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Education Issues To Occupy Special Legislative Session

Updated: Jan 7, 2021

From State Sen. Joey Hensley, MD

The General Assembly will convene Jan. 12 to begin the 2021 session of the 112th General Assembly.

Recovery from the devastating effects of the COVID-19 pandemic will be one of the top things on the agenda, along with education expansion, increasing quality healthcare services, and responding to the pandemic's effect on the state’s budget.

Below are some topics that the legislature will consider regarding education.

Recovering Learning Loss – Education is always a priority for the Tennessee General Assembly since that category receives about 40 cents of every state tax dollar. This year education will receive even greater emphasis due to the need to recover learning losses suffered by students due to COVID-19.

Gov. Bill Lee has called for a special session on Education for Jan. 19 to address issues facing Tennessee students and schools.

Data released in September estimated a 50 percent decrease in proficiency rates in third grade reading and 65 percent decrease in proficiency in math due to extended school closures and a move to online learning.

The learning loss impacts early grades and students with lower proficiency rates disproportionately, placing them further behind their peers.

Expect efforts to focus on how to bridge the learning gap and continue the forward momentum that has helped Tennessee become an innovator and leader in progress across math, reading and science the last several years. This could include efforts to make up losses through targeted summer school programs.

TN Ready Tests Lee has called for removing negative consequences for schools and educators associated with student assessments for the 2020-2021 school year due to the unprecedented disruption caused by COVID-19 and extended time away from the classroom. He said in October that he will work with the General Assembly to hold teachers, schools and districts harmless on the state’s annual assessment for the 2020-21 school year. Legislation will be needed to apply for a federal waiver.

Enrollment Impact on Local Budgets -- The negative impact of enrollment on local budgets could also be an issue for a special session as school districts have experienced a drop in the number of students attending due to the pandemic.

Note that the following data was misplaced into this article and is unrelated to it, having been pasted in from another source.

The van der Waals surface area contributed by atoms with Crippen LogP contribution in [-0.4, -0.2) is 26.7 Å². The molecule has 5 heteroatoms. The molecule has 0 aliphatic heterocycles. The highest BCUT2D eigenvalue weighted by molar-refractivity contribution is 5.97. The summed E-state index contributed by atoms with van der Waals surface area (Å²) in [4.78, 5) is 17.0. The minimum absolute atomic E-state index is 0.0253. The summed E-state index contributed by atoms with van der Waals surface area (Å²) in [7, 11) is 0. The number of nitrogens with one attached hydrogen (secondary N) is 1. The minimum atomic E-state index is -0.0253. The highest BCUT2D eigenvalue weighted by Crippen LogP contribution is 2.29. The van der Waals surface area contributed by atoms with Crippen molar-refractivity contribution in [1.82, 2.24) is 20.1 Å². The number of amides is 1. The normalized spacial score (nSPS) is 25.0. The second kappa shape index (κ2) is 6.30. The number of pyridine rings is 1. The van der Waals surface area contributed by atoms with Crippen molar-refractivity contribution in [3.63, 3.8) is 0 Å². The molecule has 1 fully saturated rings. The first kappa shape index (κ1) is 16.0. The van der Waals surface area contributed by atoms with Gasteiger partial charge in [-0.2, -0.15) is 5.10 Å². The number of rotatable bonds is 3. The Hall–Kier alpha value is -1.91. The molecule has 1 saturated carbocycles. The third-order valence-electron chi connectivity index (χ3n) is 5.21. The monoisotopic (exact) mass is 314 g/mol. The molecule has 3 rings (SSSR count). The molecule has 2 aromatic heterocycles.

Such enrollment declines can reduce funding for the 2021-2022 school year, and legislation could be considered to hold district funding harmless.

Reading Literacy – Last year, Lee introduced a proposal to help ensure that third grade students are proficient readers and on grade level before they enter the fourth grade.

The legislation was set aside due to COVID-19 budget cuts and could be discussed either in a special session or regular session.

Studies show that if students are not prepared when they enter fourth grade, much of the curriculum will be incomprehensible.

A 2019 study showed that only 32.8 percent of third – 12th grade students were reading proficiently. Those numbers could have worsened with loss of learning due to school closures.

To see steady improvement, school districts must be equipped with high quality materials, implementation tools, shared learning networks, improved dyslexia screenings and high-quality professional coaching supports.

Expect a renewed and improved emphasis on literacy in the upcoming session as the governor and legislature look to fill education gaps and put students back on course for success.

BEP / Teacher Training – Education funding will be on tap for the regular session as the budget is discussed.

The state’s K-12 education funding formula through which state education dollars are generated and distributed to Tennessee schools is generally on the legislative agenda every year.

The legislature has acted consistently to fully fund the formula and provide students and teachers with tools they need for academic growth. This year, the Department of Education estimates that an additional $70.9 million will be needed.

Vocational Education – Vocational education improvements will likely continue to be on the agenda in the 112th General Assembly with a focus on building tomorrow’s workforce. Vocational education has been the centerpiece of Lee’s education agenda, as the General Assembly passed several major laws to help prepare students for 21st century jobs.

This includes the Governor’s Investment in Vocational Education (GIVE) Act to develop work-based learning and apprenticeship opportunities through regional partnerships.

Expect the General Assembly to continue to enhance vocational, technical and agricultural education in Tennessee public schools.

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